History of Childhood in America

Susan Miller

in Childhood Studies

ISBN: 9780199791231
Published online March 2012 | | DOI:
History of Childhood in America

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The history of childhood and youth is a relatively new field in American history that has grown exponentially in size and sophistication over the past twenty years. Befitting a burgeoning field, historians are currently engaged in all areas of scholarship—compiling anthologies, creating reference works, and crafting both monographs and comprehensive synthetic overviews. Located within the larger interdisciplinary arena of childhood studies, as well as alongside complementary subfields of American social history, the history of youth attracts a range of scholars with training in a diversity of disciplines, including (but certainly not limited to) the history of education and the family, folklore, American studies, and children’s literature. Both the emerging nature of the field and the genre-challenging creative scholarship of its creators have guaranteed that key historiographical questions and assumptions about periodization are very much open to debate. Scholars grapple with how concerns familiar to social historians—race, ethnicity, religion, social class, gender, and sexuality—differently affect the lives of young people, even as they consider issues particular to youth, such as the coherence of an age cohort, the effects of generational influence, and the impact of accepted norms of child rearing and scientific “truths” on the realities of children’s lives. As historians write the experiences of youth into the narratives of American history, they have also identified some important methodological challenges. How to uncover children’s voices, while remaining critical of the presumed authenticity of such sources? What are the benefits and limitations of memoirs in reconstructing the experience of youth? How to balance the realities of a category of historical inquiry defined by certain biological and development distinctions with an understanding of the historical construction of childhood? How to locate the historical child within complex and evolving ideologies of childhood?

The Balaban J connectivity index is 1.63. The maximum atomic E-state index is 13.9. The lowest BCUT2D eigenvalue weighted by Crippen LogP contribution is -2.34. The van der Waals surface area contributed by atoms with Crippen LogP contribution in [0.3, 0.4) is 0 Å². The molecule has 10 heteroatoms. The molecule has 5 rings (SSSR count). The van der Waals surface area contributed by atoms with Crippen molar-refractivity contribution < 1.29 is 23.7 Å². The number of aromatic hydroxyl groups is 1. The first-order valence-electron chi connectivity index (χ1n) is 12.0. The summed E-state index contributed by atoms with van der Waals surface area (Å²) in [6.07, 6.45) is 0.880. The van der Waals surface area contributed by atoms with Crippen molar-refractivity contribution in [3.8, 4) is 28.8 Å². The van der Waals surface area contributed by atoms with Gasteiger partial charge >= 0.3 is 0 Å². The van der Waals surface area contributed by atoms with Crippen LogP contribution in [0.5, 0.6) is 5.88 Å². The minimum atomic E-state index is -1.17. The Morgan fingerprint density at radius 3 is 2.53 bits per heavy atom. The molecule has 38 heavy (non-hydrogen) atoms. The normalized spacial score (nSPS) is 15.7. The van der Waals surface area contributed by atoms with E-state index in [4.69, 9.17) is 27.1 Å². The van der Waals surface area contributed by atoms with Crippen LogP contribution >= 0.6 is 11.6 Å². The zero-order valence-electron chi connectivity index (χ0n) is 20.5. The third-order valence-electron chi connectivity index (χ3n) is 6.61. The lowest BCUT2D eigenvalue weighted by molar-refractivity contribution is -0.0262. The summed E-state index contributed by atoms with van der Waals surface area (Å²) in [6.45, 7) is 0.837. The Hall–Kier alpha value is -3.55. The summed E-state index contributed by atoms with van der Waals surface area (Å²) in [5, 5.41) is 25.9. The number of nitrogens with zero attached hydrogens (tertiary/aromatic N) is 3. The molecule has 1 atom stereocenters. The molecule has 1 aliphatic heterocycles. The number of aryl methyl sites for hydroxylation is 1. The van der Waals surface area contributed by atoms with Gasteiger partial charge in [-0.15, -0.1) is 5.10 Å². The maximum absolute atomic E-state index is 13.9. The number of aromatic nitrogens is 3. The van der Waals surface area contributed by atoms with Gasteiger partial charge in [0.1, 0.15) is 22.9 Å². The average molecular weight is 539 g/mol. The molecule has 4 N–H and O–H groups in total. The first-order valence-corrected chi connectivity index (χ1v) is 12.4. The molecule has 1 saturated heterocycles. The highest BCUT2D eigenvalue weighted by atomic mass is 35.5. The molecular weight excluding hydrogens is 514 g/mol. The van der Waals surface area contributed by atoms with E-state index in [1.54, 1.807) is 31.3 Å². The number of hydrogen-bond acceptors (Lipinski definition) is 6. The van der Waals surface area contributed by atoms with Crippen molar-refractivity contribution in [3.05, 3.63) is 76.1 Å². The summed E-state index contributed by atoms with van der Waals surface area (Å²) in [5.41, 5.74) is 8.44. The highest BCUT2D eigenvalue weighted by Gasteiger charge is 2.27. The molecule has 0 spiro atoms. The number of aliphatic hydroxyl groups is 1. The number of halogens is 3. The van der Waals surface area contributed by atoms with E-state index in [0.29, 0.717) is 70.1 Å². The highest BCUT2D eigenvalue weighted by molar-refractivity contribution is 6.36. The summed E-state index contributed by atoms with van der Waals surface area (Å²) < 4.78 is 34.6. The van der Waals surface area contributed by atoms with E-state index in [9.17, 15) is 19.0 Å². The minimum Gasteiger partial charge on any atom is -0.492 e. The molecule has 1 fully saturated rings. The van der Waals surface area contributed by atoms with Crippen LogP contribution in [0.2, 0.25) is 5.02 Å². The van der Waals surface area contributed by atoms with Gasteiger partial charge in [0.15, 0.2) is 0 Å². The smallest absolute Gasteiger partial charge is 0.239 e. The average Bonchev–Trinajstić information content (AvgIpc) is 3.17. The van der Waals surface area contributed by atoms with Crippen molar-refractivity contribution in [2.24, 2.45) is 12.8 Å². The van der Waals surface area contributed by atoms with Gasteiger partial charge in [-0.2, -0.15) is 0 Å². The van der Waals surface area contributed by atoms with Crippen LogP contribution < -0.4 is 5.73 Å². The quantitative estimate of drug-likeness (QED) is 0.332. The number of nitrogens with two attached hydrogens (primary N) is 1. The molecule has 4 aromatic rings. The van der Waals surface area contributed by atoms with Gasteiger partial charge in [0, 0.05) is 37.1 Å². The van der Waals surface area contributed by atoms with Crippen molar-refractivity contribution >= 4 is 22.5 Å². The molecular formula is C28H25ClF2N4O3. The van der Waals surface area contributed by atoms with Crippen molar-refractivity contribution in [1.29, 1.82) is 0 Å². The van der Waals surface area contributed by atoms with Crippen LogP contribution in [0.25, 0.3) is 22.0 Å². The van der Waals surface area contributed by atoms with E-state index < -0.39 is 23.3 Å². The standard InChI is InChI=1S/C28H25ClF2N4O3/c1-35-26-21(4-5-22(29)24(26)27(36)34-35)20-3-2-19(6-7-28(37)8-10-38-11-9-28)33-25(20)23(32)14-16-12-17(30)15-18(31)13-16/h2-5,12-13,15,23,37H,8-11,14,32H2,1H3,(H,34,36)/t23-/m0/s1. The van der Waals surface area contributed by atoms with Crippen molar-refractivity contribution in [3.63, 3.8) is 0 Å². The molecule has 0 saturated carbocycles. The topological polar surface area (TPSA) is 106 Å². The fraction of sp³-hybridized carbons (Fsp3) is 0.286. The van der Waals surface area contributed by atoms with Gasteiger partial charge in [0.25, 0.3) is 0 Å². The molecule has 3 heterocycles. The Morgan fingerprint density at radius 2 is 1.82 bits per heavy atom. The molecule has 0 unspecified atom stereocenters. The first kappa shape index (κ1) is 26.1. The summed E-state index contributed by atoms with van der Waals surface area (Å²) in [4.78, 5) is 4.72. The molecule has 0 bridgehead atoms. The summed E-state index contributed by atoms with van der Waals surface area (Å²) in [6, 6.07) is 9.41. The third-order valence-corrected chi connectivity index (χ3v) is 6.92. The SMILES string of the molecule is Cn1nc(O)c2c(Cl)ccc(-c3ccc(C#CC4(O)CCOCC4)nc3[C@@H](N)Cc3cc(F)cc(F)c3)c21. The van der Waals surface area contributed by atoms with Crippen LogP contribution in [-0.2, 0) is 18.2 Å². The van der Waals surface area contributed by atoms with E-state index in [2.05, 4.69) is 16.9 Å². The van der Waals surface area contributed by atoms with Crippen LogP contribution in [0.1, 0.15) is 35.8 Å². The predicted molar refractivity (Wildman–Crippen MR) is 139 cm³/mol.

Article.  13088 words. 

Subjects: Development Studies

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